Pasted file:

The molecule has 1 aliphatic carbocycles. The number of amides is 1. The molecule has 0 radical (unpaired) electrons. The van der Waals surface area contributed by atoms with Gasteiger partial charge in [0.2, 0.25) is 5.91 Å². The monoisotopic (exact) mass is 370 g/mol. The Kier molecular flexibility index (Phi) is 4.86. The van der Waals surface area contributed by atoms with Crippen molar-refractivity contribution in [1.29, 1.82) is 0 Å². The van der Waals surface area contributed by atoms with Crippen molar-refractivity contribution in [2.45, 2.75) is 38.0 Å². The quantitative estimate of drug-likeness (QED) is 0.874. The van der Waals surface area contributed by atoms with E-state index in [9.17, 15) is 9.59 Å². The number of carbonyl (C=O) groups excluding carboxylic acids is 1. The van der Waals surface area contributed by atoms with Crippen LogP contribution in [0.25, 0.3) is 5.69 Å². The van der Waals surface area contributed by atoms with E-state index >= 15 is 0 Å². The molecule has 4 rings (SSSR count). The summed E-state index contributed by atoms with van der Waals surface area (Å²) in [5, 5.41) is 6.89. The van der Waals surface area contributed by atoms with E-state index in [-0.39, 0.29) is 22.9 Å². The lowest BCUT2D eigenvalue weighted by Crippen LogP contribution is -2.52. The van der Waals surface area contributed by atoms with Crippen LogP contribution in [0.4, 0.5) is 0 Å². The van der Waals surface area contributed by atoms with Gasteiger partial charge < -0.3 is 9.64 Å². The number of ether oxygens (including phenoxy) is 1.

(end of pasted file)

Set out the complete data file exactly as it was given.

The molecule has 1 aliphatic carbocycles. The number of amides is 1. The molecule has 0 radical (unpaired) electrons. The van der Waals surface area contributed by atoms with Gasteiger partial charge in [0.2, 0.25) is 5.91 Å². The monoisotopic (exact) mass is 370 g/mol. The Kier molecular flexibility index (Phi) is 4.86. The van der Waals surface area contributed by atoms with Crippen molar-refractivity contribution in [1.29, 1.82) is 0 Å². The van der Waals surface area contributed by atoms with Crippen molar-refractivity contribution in [2.45, 2.75) is 38.0 Å². The quantitative estimate of drug-likeness (QED) is 0.874. The van der Waals surface area contributed by atoms with E-state index in [9.17, 15) is 9.59 Å². The number of carbonyl (C=O) groups excluding carboxylic acids is 1. The van der Waals surface area contributed by atoms with Crippen LogP contribution in [0.25, 0.3) is 5.69 Å². The van der Waals surface area contributed by atoms with E-state index >= 15 is 0 Å². The molecule has 4 rings (SSSR count). The summed E-state index contributed by atoms with van der Waals surface area (Å²) in [5, 5.41) is 6.89. The van der Waals surface area contributed by atoms with E-state index in [-0.39, 0.29) is 22.9 Å². The lowest BCUT2D eigenvalue weighted by Crippen LogP contribution is -2.52. The van der Waals surface area contributed by atoms with Crippen LogP contribution in [0.4, 0.5) is 0 Å². The van der Waals surface area contributed by atoms with Gasteiger partial charge < -0.3 is 9.64 Å². The number of ether oxygens (including phenoxy) is 1.